March 22, 2019 / 1:52 PM / 7 months ago

Norway's FSA finds gaps in banks' anti-money laundering measures

OSLO (Reuters) - Several banks operating in Norway made insufficient anti-money laundering risk assessments last year, the country’s Financial Supervisory Authority (FSA) said in its annual report on Friday.

While the FSA listed the banks that had been inspected, its report did not say which were found to have shortcomings.

Last November, the FSA criticized DNB, Norway’s largest bank, for not having sufficient systems in place to combat money laundering.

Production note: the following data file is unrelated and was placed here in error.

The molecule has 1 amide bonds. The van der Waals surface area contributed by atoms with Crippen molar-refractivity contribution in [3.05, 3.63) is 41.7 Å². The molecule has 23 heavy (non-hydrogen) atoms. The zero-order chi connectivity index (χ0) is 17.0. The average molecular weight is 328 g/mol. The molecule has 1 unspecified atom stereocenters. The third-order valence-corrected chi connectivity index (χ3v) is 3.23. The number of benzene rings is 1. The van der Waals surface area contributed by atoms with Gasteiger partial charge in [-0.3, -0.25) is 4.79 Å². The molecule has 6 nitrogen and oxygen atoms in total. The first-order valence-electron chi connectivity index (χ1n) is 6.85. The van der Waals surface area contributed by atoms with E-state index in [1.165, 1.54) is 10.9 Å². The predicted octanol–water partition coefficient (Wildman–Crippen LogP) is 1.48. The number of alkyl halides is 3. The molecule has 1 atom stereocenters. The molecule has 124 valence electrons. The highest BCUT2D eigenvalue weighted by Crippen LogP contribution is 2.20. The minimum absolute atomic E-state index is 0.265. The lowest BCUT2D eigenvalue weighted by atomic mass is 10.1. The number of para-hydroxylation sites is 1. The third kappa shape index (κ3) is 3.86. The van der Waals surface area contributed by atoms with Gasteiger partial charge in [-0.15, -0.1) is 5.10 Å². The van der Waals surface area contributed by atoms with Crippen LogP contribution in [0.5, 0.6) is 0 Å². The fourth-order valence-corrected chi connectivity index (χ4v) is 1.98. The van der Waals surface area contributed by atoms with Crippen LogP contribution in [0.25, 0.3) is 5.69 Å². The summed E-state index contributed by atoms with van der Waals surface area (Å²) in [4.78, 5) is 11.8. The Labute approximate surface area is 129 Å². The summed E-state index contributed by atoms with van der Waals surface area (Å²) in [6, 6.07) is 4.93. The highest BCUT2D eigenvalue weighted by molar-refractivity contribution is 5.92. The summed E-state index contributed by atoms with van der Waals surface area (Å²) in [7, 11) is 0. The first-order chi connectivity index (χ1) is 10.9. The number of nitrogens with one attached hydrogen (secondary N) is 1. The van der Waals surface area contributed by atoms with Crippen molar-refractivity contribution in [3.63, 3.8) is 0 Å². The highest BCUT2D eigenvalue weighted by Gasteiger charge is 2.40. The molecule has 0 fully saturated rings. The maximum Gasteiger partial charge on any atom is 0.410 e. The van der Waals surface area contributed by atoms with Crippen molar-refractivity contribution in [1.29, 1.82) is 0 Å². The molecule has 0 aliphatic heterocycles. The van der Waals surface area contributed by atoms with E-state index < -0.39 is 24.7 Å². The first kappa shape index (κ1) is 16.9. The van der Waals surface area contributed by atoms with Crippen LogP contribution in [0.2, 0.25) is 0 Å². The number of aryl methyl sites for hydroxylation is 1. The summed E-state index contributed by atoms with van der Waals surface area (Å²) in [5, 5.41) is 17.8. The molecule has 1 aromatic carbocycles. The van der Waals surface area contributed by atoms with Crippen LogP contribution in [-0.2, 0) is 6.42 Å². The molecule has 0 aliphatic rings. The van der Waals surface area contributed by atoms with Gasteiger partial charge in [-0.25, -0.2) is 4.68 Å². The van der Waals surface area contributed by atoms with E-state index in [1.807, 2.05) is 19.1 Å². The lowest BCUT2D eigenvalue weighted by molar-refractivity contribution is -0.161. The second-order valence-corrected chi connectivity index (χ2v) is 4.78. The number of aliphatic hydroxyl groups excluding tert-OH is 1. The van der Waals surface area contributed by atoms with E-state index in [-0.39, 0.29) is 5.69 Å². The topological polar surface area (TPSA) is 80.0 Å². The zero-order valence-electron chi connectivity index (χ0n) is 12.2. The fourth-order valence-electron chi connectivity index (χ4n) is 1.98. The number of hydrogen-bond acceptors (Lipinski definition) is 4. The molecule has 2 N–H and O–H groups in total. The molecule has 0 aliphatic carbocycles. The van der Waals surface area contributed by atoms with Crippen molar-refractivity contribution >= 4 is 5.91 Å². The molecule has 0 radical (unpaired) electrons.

A DNB spokesman said then that it gave high priority to fighting economic crime and that the FSA audit had not uncovered any concrete examples of money laundering.

A number of banks have been dragged into a scandal involving Danske Bank, whose Estonian branch was used for some 200 billion euros ($227 billion) of suspicious payments between 2007 and 2015.

Reporting by Terje Solsvik; Editing by David Goodman and Alexander Smith

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